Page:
Last week, U.S. Sen. Marco Rubio, R-Fla., paired up with U.S. Sen. Amy Klobuchar, D-Minn., to unveil a proposal cracking down on patient brokering.

The two senators unveiled the “Eliminating Kickbacks in Recovery Act” on Thursday which they insist will “prohibit patient brokering by punishing unscrupulous actors that prey on patients seeking treatment in order to exploit the patient’s insurance.”

On Friday, Rubio and Klobuchar weighed in on why they had introduced the bill.

“Too many Americans suffering as a result of the opioid epidemic are exploited by bad actors seeking to make a profit from addiction,” Rubio said. “This bill will help stop the cash flow for middlemen involved in illicit sober homes and paid referrals. I remain committed to addressing this important issue that has left no part of the state untouched.”

“When people are struggling with addiction, their focus should be on getting well, not on worrying whether treatment facilities are trying to take advantage of them to make more money,” said Klobuchar. “Our bipartisan bill will crack down on health care facilities or providers that try to game the system to take advantage of vulnerable patients.”

The bill would “make it illegal to provide, or receive, financial kickbacks for referring patients to recovery homes and clinical treatment facilities” with violators facing up to ten years in prison and fines up to $200,0000.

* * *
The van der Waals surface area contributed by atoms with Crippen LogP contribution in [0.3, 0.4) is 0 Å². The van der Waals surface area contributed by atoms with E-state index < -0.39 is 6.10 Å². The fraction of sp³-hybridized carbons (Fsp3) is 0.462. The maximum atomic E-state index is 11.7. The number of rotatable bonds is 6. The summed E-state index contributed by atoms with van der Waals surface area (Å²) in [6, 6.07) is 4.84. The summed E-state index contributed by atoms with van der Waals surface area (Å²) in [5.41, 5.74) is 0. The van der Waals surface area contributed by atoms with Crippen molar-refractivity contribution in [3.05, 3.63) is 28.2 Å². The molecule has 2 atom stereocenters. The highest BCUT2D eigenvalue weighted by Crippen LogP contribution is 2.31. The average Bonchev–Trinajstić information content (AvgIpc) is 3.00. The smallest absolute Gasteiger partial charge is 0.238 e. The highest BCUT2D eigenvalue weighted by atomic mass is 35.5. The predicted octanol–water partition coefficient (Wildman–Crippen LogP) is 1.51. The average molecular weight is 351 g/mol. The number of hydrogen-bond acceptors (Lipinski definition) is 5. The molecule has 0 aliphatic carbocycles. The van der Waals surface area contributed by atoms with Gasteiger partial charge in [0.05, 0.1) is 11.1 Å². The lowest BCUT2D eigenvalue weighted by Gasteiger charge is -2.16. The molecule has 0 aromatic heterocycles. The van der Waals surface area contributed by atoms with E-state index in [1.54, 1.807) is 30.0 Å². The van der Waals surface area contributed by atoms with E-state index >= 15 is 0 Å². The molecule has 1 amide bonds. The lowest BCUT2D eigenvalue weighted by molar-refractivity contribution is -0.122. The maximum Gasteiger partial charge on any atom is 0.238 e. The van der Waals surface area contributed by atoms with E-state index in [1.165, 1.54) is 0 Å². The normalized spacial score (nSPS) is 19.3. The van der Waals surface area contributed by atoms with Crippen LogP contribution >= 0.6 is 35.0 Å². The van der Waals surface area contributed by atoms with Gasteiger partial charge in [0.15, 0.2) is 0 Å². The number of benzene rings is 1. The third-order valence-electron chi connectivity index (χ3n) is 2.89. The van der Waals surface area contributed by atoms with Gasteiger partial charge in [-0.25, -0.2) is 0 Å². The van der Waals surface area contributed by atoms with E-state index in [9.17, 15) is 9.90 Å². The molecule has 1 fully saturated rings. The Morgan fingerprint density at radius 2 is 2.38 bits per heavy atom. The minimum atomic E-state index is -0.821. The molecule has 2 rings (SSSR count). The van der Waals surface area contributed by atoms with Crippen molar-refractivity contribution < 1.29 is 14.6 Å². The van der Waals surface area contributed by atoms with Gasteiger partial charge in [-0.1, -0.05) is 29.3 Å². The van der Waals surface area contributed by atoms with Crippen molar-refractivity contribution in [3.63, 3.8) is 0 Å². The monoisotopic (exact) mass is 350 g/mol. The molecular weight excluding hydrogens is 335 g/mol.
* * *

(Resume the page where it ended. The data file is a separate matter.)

Rubio was first made aware of patient brokering by a prominent South Florida Democrat. Palm Beach State Attorney Dave Aronberg, who leads Sober Homes Task Force in South Florida and who served in the state Senate and ran for the Democratic nomination for state attorney general in 2010, brought the issue to Rubio’s attention.

“It is critical that our federal partners have the tools available to assist local efforts to stem the fraud and abuse that has decimated the legitimate treatment industry. We appreciate the support from Senators Rubio and Klobuchar to empower federal prosecutors to go after corrupt kickbacks to patient brokers,” said Aronberg on Friday.

 

Kevin Derby can be reached at Kevin.Derby@floridadaily.com.

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